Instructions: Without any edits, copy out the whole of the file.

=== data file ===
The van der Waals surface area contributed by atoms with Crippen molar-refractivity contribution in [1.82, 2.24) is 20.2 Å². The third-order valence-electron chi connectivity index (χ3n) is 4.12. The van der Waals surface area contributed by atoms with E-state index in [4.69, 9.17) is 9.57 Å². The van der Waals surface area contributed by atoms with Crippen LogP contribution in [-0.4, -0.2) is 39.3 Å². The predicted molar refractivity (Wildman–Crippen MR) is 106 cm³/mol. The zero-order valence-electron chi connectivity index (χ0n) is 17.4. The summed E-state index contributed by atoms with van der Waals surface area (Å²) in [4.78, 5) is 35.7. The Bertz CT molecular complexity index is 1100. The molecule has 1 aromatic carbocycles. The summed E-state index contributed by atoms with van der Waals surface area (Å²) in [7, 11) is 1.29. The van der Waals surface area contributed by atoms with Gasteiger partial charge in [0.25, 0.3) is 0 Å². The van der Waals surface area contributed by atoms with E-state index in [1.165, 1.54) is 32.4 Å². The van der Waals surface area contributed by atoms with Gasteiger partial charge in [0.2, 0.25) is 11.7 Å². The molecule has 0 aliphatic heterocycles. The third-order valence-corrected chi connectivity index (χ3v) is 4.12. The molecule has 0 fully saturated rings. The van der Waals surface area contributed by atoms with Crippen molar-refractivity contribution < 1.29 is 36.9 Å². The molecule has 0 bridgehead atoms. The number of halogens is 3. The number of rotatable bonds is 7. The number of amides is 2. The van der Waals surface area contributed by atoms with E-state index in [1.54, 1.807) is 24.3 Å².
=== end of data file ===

The van der Waals surface area contributed by atoms with Crippen molar-refractivity contribution in [1.82, 2.24) is 20.2 Å². The third-order valence-electron chi connectivity index (χ3n) is 4.12. The van der Waals surface area contributed by atoms with E-state index in [4.69, 9.17) is 9.57 Å². The van der Waals surface area contributed by atoms with Crippen LogP contribution in [-0.4, -0.2) is 39.3 Å². The predicted molar refractivity (Wildman–Crippen MR) is 106 cm³/mol. The zero-order valence-electron chi connectivity index (χ0n) is 17.4. The summed E-state index contributed by atoms with van der Waals surface area (Å²) in [4.78, 5) is 35.7. The Bertz CT molecular complexity index is 1100. The molecule has 1 aromatic carbocycles. The summed E-state index contributed by atoms with van der Waals surface area (Å²) in [7, 11) is 1.29. The van der Waals surface area contributed by atoms with Gasteiger partial charge in [0.25, 0.3) is 0 Å². The van der Waals surface area contributed by atoms with E-state index in [1.165, 1.54) is 32.4 Å². The van der Waals surface area contributed by atoms with Gasteiger partial charge in [0.2, 0.25) is 11.7 Å². The molecule has 0 aliphatic heterocycles. The third-order valence-corrected chi connectivity index (χ3v) is 4.12. The molecule has 0 fully saturated rings. The van der Waals surface area contributed by atoms with Crippen molar-refractivity contribution < 1.29 is 36.9 Å². The molecule has 0 bridgehead atoms. The number of halogens is 3. The number of rotatable bonds is 7. The number of amides is 2. The van der Waals surface area contributed by atoms with E-state index in [1.54, 1.807) is 24.3 Å².